Friday, July 03, 2009

Lives, Fortunes & Sacred Honor


Editor's Note: All of us here at Top of the Morning hope you enjoy this piece about the signers of the declaration of independence. May we all have similar courage and hold sacred our honor as did these patriots who, with us, across the span of two centuries, still stand for liberty in the face of government tyrrany.

Five signers were captured by the British as traitors, and tortured before they died.

Twelve had their homes ransacked and burned. Two lost their sons serving in the Revolutionary Army; another had two sons captured. Nine of the 56 fought and died from wounds or hardships of the Revolutionary War.

They signed and they pledged their lives, their fortunes, and their sacred honor. What kind of men were they?

Twenty-four were lawyers and jurists. Eleven were merchants, nine were farmers and large plantation owners; men of means, well educated. But they signed the Declaration of Independence knowing full well that the penalty would be death if they were captured.
Carter Braxton of Virginia, a wealthy planter and trader, saw his ships swept from the seas by the British Navy. He sold his home and properties to pay his debts, and died in rags.

Thomas McKeam was so hounded by the British that he was forced to move his family almost constantly. He served in the Congress without pay, and his family was kept in hiding. His possessions were taken from him, and poverty was his reward.

Vandals or soldiers looted the properties of Dillery, Hall, Clymer, Walton, Gwinnett, Heyward, Ruttledge, and Middleton.

At the battle of Yorktown, Thomas Nelson Jr, noted that the British General Cornwallis had taken over his home for his headquarters. He quietly urged General George Washington to open fire. The home was destroyed, and Nelson died bankrupt.

Francis Lewis had his home and properties destroyed. The Redcoats jailed his wife, and she died within a few months.

John Hart was driven from his wife’s bedside as she was dying. Their 13 children fled for their lives. His fields and his gristmill were laid to waste. For more than a year he lived in forests and caves, returning home to find his wife dead and his children vanished. A few weeks later he died from exhaustion and a broken heart.

Norris and Livingston suffered similar fates. Such were the stories and sacrifices of the American Revolution. These were not wild-eyed, rabble-rousing ruffians. They were soft-spoken men of means and education. They had security, but they valued liberty more. Standing tall, straight, and unwavering, they pledged: “For the support of this declaration, with firm reliance on the protection of the divine providence, we mutually pledge to each other, our lives, our fortunes, and our sacred honor.” They gave you and me a free and independent America.

The history books never told you a lot about what happened in the Revolutionary War. We didn’t fight just the British. We were British subjects at that time and we fought our own government! Some of us take these liberties so much for granted, but we shouldn’t, not in the face of modern government tyranny. Take a few minutes while enjoying your 4th of July holiday to silently thank these patriots, and then decide to stand with these uncompromising men of liberty and refuse to let tyranny destroy the gift of a republic they bequethed us with their lives, their fortunes and their sacred honor.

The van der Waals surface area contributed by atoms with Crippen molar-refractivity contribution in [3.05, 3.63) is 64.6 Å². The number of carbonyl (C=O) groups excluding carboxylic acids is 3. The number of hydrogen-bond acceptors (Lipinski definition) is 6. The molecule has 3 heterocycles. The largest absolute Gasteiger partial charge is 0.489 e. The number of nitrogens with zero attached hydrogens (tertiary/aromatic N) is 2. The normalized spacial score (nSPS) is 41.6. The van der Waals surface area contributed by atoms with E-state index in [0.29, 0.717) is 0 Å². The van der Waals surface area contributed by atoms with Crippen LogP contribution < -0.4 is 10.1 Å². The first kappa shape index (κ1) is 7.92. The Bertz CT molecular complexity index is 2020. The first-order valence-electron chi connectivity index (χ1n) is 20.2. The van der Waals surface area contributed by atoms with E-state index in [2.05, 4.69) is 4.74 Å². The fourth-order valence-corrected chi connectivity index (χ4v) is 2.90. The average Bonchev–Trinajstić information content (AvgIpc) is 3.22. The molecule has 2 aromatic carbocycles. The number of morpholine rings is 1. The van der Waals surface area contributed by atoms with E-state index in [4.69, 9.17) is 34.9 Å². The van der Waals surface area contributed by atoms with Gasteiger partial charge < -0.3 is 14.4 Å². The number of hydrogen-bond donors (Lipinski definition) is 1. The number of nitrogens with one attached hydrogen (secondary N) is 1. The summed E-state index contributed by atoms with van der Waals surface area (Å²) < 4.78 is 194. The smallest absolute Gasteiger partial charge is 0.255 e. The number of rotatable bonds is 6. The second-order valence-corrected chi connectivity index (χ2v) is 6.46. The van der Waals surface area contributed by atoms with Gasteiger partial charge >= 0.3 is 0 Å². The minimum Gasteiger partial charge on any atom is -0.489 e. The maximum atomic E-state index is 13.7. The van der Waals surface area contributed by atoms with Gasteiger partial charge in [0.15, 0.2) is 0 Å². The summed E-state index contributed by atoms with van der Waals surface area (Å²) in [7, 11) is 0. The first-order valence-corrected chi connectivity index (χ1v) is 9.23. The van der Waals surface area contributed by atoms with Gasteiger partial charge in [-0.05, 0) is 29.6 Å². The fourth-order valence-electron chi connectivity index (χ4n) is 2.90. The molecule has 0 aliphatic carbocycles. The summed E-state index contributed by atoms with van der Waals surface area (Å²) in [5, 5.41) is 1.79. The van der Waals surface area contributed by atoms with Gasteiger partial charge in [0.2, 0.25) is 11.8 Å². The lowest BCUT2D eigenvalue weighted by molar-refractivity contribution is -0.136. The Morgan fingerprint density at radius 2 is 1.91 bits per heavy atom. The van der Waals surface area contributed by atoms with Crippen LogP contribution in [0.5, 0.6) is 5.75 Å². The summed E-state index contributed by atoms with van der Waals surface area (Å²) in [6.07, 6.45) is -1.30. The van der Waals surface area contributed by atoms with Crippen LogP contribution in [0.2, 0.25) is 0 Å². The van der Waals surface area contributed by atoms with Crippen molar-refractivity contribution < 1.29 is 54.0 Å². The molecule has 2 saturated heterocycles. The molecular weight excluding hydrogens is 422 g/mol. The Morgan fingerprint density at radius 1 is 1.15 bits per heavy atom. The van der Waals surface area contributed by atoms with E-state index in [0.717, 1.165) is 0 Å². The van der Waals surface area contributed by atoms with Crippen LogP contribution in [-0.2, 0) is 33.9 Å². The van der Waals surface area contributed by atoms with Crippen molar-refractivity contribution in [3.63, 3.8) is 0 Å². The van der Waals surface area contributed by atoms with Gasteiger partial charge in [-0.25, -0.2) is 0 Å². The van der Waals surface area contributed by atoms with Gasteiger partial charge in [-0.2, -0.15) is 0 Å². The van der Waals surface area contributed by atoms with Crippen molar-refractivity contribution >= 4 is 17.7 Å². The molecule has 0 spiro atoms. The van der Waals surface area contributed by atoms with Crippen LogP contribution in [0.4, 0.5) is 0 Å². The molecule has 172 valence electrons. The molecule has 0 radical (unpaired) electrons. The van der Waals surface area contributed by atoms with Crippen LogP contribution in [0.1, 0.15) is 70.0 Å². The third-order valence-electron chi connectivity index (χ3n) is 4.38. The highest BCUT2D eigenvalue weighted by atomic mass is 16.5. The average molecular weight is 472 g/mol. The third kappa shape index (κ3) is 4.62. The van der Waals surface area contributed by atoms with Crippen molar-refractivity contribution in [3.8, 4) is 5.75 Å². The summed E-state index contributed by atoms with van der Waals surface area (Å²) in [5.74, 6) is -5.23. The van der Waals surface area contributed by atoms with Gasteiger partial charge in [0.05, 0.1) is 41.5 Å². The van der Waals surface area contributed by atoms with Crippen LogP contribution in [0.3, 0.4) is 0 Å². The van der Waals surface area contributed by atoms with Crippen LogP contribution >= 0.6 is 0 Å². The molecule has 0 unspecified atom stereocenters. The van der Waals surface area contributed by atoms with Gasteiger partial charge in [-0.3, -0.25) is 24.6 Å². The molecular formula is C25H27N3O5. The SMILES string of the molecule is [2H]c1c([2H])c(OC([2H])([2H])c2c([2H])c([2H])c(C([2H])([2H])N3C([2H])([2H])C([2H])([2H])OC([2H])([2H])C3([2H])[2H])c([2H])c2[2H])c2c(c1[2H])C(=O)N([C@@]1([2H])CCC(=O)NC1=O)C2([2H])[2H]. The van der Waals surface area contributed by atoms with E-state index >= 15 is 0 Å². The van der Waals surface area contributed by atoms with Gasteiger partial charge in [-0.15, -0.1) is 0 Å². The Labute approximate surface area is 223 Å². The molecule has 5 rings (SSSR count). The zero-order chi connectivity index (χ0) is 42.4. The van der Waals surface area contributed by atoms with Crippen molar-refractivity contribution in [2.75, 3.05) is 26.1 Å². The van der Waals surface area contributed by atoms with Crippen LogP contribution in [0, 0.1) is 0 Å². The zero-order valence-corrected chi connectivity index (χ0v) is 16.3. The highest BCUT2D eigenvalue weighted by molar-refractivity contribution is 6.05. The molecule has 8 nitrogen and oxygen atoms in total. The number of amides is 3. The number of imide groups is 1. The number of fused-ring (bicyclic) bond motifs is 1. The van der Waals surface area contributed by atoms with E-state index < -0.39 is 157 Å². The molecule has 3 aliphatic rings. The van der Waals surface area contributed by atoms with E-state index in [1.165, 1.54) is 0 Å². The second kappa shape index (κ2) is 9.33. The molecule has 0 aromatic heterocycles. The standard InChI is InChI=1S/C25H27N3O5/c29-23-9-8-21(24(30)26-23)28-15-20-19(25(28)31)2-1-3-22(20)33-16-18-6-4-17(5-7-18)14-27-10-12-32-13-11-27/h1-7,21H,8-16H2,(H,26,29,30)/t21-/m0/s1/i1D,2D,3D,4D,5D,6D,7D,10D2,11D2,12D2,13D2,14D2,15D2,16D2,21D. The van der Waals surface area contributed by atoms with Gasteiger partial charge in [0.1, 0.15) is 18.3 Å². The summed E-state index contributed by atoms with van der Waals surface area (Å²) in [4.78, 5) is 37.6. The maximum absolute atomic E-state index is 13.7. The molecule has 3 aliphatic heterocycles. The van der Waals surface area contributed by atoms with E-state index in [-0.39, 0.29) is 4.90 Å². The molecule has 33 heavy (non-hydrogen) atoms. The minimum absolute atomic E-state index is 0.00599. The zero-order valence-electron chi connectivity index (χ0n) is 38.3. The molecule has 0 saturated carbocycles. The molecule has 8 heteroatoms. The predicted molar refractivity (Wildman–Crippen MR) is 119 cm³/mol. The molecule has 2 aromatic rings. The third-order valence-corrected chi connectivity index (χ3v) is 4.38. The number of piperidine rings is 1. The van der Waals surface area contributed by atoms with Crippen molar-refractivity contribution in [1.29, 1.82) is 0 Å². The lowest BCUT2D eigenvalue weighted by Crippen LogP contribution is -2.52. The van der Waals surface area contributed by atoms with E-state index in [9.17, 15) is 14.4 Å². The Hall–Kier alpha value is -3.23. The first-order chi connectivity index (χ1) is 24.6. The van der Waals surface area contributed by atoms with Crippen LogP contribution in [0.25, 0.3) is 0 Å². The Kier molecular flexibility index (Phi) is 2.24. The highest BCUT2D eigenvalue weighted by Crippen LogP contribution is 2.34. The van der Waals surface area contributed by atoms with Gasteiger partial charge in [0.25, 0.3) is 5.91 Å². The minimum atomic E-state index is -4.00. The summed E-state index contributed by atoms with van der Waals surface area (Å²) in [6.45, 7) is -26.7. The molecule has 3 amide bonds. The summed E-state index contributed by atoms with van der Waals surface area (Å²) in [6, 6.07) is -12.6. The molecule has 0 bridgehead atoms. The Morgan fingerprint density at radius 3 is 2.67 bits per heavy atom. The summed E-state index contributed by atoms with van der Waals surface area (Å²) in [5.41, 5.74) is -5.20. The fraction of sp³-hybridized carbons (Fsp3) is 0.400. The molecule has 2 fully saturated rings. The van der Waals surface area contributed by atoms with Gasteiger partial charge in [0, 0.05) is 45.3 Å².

__________________________
Join author David G. Woolley at his Promised Land Website.

15 comments:

Sandra said...

Thank you.

And remember those that still are willing to give their lives for our freedom and their families that are here waiting.

Cami said...

Very humbling thoughts. Thanks for taking the time to share them with us. Happy Fourth of July!

Makayla said...

Are you a David McCullough fan? I actually haven't read any of his books (though 1776 is sitting on my "to read" shelf), but I've heard that they're spectacular.

He came to BYU to give a forum a couple of years ago, and it was STUNNING. I've sat through many devotionals and forums in the last 5 years (nearly all of them, actually) and he was probably one of the very best.

If you haven't heard or read it, and are interested, you can access the text version or get a MP3 File (which I recommend... hearing a speech is so much better than reading one) here:

http://speeches.byu.edu/?act=viewitem&id=1516


I wish they had the Ronan Tynan and Ken Burns speeches available as well (they don't, because both used copyrighted material in their speeches). All three said some great stuff about America. Loved it.

David G. Woolley said...

Sandra:

You are very welcome.

Cami:

You are very welcome.

Makayla:

You are going to same devotionals I go to. Loved the McCullough one. My other number one was Terryl Givens on the 200th Anniversary of Joseph Smith's birth. That would be four years ago. I think it was titled something like "Lightning from Heaven". It is one of my favorites all time, ever. You can listen to that one on my digital player which I don't loan out. Get your own MP3 for crying out loud :)

Cami said...